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Wallpaper under paint

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rtbeck820

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Just bought a house and realized there is wallpaper under the paint in the kitchen and dinning room. How hard would it be to remove the current paint and wallpaper? I'm a little worried about accidentally ripping off the top layer of the sheet rock.
 
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chrisn

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I would remove it. It is almost always better to get back to the original wall surface.
 

DFBonnett

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Just bought a house and realized there is wallpaper under the paint in the kitchen and dinning room. How hard would it be to remove the current paint and wallpaper? I'm a little worried about accidentally ripping off the top layer of the sheet rock.
Can you lift up a corner and describe what you find? There are a lot of possible variations, thus a lot of possible solutions. More information is needed.
 

bud16415

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Most of my wallpaper removing was over old hard plaster. Sometimes as many as 12 layers of it with paint mixed in between some of the layers or on top. Many times the paper was supporting the plaster and always lots of repairs after to plaster and when it was over drywall some repairs (skim coating) will be required. They make a tool you roll around on the wall and it pokes little holes in the paper to let the steam or how water misting in. both methods work pretty good on the old papers. Some of the newer papers claim to be strippable. Like mentioned above try working at a corner or edge and see what it takes. If it is going to really fight you it might be cheaper to add new drywall or remove and replace the drywall. If there is other work you want to do wiring or insulation now is the time to do that as well. I stripped the paper repaired the plaster and painted all my walls. I was tempted to just add a layer of drywall but the outlets and trim would be messed up and need fixed so I went that way. On the ceilings I slapped up 25 sheets of drywall and covered it all up with new. Was a 100 times easier as the ceilings were also in bad shape and covered in paper.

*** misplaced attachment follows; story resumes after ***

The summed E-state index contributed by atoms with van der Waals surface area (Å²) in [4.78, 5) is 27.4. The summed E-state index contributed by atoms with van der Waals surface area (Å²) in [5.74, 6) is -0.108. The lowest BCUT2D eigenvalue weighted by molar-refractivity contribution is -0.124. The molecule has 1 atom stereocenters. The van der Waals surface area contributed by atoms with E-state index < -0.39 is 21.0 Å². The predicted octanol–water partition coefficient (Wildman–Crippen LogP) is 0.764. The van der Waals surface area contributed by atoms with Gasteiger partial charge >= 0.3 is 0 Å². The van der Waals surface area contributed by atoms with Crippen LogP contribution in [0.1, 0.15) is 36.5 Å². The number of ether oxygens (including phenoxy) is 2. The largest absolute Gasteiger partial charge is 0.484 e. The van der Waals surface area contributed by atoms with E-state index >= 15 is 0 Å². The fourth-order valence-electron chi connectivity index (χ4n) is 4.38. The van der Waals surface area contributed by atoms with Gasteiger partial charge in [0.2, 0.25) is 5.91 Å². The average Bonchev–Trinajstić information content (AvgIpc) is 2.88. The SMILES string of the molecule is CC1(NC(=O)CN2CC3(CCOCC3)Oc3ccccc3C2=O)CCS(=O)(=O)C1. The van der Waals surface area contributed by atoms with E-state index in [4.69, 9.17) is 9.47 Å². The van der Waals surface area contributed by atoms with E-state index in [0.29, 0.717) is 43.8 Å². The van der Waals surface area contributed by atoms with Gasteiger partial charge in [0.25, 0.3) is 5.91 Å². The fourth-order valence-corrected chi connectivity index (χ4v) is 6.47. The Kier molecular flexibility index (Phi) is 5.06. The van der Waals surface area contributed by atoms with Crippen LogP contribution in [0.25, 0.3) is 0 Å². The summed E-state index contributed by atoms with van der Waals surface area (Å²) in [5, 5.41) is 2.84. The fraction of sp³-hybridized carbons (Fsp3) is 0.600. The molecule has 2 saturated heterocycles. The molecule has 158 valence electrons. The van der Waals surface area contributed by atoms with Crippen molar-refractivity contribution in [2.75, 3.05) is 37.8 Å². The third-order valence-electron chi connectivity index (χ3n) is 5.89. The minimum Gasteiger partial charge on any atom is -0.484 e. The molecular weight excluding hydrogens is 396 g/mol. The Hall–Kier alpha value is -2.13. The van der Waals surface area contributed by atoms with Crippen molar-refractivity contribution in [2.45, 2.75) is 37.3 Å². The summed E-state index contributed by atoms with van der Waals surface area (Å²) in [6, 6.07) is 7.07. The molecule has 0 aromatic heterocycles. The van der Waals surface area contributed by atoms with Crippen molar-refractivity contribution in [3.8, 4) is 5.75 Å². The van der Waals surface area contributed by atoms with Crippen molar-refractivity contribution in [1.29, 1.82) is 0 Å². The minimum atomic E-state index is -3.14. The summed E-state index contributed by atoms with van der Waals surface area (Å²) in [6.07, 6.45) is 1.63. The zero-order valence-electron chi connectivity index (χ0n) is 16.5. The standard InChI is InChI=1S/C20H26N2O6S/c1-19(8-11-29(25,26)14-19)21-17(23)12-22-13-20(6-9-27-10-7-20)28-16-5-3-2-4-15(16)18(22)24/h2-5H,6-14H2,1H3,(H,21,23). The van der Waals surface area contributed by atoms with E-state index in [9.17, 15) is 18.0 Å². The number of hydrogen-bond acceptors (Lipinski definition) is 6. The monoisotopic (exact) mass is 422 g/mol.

nealtw

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Depending on age, you could be dealing with lead in the paint and asbestos in the paper, just more crap to think about. Vinyl paper before 1980 would be suspect.
 

kok328

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steam it off, or use DIFF and a Paper Tiger.
Don't worry about the paper, you can skim coat it later.
Personally, I've only taken down borders. Sliced it with a utility knife, sprayed it with water, let it soak and then start peeling and scraping.
 

Mastercarpenty

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If the paper doesn't have a plastic coating and the paint isn't a gloss, it can usually be removed by sponging on hot soapy water and waiting for that to soak in to scrape carefully. Vinegar water works well too. The idea is to soak the wallpaper enough so that it loses adhesion, and that may take several applications of the liquid. Don't forcecthe scraping, the paper should almost fall off by itself; re-wet it as needed.

If several applications doesn't seem to be doing the trick then something water-resistant is involved. For that get a "paper tiger" and roll it all over the wall to pierce the waterproofing then try the process again. Last resort is steaming.

Pray that there is paint, primer, or at least wallpaper sizing on the wall surface under the wallpaper, If there isn't, you will pull the facing off the paper on the sheetrock and you'll have to skim the whole wall with sheetrock mud before you can repaint.

Use a waterproof dropcloth, preferably plastic which you can wad up and throw away when you're done because this can get messy. And be careful walking on the mess because it can be very slippery when it's still wet.

Phil
 
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chrisn

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Yes, a paper tiger or light scoring with a utility knife will allow your solution "DIFF" to get behind the paper and to the adhesive.
Diff is pretty toxic stuff, I never use it.
Safe and Simple is the way to go, it's safe AND it works way better.
 

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